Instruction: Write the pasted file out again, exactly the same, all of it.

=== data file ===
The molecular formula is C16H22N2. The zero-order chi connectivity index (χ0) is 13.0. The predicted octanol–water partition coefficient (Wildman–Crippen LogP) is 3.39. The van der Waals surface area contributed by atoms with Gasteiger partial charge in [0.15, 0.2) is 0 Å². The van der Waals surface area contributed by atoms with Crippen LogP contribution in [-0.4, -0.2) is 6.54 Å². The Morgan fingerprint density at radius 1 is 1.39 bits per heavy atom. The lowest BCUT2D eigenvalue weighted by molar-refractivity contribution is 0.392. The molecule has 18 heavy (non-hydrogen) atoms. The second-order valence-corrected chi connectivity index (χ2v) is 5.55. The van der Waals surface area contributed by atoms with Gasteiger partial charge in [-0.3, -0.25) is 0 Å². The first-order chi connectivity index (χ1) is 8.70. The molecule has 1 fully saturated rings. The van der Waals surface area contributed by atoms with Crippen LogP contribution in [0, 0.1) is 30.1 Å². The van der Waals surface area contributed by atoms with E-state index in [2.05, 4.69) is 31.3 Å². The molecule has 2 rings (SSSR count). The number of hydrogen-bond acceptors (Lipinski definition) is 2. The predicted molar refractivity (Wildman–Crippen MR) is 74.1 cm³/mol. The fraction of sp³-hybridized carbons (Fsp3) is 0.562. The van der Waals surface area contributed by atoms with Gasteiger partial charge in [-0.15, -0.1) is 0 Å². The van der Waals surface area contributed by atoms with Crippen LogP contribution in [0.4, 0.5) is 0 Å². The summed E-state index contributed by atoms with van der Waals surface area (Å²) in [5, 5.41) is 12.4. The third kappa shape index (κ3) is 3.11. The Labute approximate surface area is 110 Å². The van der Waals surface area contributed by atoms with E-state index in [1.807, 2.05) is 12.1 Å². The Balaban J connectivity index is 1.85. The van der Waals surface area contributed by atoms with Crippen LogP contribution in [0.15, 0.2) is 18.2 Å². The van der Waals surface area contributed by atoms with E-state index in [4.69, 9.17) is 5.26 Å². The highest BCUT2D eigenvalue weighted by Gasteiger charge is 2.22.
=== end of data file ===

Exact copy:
The molecular formula is C16H22N2. The zero-order chi connectivity index (χ0) is 13.0. The predicted octanol–water partition coefficient (Wildman–Crippen LogP) is 3.39. The van der Waals surface area contributed by atoms with Gasteiger partial charge in [0.15, 0.2) is 0 Å². The van der Waals surface area contributed by atoms with Crippen LogP contribution in [-0.4, -0.2) is 6.54 Å². The Morgan fingerprint density at radius 1 is 1.39 bits per heavy atom. The lowest BCUT2D eigenvalue weighted by molar-refractivity contribution is 0.392. The molecule has 18 heavy (non-hydrogen) atoms. The second-order valence-corrected chi connectivity index (χ2v) is 5.55. The van der Waals surface area contributed by atoms with Gasteiger partial charge in [-0.3, -0.25) is 0 Å². The first-order chi connectivity index (χ1) is 8.70. The molecule has 1 fully saturated rings. The van der Waals surface area contributed by atoms with Crippen LogP contribution in [0, 0.1) is 30.1 Å². The van der Waals surface area contributed by atoms with E-state index in [2.05, 4.69) is 31.3 Å². The molecule has 2 rings (SSSR count). The number of hydrogen-bond acceptors (Lipinski definition) is 2. The predicted molar refractivity (Wildman–Crippen MR) is 74.1 cm³/mol. The fraction of sp³-hybridized carbons (Fsp3) is 0.562. The van der Waals surface area contributed by atoms with Gasteiger partial charge in [-0.15, -0.1) is 0 Å². The van der Waals surface area contributed by atoms with Crippen LogP contribution in [0.4, 0.5) is 0 Å². The summed E-state index contributed by atoms with van der Waals surface area (Å²) in [5, 5.41) is 12.4. The third kappa shape index (κ3) is 3.11. The Labute approximate surface area is 110 Å². The van der Waals surface area contributed by atoms with E-state index in [1.807, 2.05) is 12.1 Å². The Balaban J connectivity index is 1.85. The van der Waals surface area contributed by atoms with Crippen LogP contribution in [0.15, 0.2) is 18.2 Å². The van der Waals surface area contributed by atoms with E-state index in [4.69, 9.17) is 5.26 Å². The highest BCUT2D eigenvalue weighted by Gasteiger charge is 2.22.